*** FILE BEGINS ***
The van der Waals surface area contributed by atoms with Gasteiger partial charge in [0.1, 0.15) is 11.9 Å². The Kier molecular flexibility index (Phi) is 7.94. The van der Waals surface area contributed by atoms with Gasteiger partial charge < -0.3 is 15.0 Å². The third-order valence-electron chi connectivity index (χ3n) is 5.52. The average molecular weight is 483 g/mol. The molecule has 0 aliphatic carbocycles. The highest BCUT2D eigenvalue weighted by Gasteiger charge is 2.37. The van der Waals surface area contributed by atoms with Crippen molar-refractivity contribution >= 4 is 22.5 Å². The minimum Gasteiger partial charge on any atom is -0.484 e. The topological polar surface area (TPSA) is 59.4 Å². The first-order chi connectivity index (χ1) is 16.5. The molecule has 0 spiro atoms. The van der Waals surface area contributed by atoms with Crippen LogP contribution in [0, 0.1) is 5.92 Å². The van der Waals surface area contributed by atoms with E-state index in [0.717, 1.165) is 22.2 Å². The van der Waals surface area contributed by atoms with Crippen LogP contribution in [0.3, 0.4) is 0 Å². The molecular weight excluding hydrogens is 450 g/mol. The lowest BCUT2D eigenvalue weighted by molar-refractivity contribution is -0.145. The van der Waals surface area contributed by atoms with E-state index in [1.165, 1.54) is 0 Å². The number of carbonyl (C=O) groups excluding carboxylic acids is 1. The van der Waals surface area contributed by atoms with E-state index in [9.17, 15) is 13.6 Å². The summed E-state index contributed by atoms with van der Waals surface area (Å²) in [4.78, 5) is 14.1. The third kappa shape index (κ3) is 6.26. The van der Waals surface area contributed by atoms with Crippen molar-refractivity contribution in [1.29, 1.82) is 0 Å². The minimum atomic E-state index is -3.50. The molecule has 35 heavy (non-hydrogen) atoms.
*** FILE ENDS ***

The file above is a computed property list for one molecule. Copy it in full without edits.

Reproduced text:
The van der Waals surface area contributed by atoms with Gasteiger partial charge in [0.1, 0.15) is 11.9 Å². The Kier molecular flexibility index (Phi) is 7.94. The van der Waals surface area contributed by atoms with Gasteiger partial charge < -0.3 is 15.0 Å². The third-order valence-electron chi connectivity index (χ3n) is 5.52. The average molecular weight is 483 g/mol. The molecule has 0 aliphatic carbocycles. The highest BCUT2D eigenvalue weighted by Gasteiger charge is 2.37. The van der Waals surface area contributed by atoms with Crippen molar-refractivity contribution >= 4 is 22.5 Å². The minimum Gasteiger partial charge on any atom is -0.484 e. The topological polar surface area (TPSA) is 59.4 Å². The first-order chi connectivity index (χ1) is 16.5. The molecule has 0 spiro atoms. The van der Waals surface area contributed by atoms with Crippen LogP contribution in [0, 0.1) is 5.92 Å². The van der Waals surface area contributed by atoms with E-state index in [0.717, 1.165) is 22.2 Å². The van der Waals surface area contributed by atoms with Crippen LogP contribution in [0.3, 0.4) is 0 Å². The molecular weight excluding hydrogens is 450 g/mol. The lowest BCUT2D eigenvalue weighted by molar-refractivity contribution is -0.145. The van der Waals surface area contributed by atoms with E-state index in [1.165, 1.54) is 0 Å². The number of carbonyl (C=O) groups excluding carboxylic acids is 1. The van der Waals surface area contributed by atoms with E-state index in [9.17, 15) is 13.6 Å². The summed E-state index contributed by atoms with van der Waals surface area (Å²) in [4.78, 5) is 14.1. The third kappa shape index (κ3) is 6.26. The van der Waals surface area contributed by atoms with Crippen molar-refractivity contribution in [1.29, 1.82) is 0 Å². The minimum atomic E-state index is -3.50. The molecule has 35 heavy (non-hydrogen) atoms.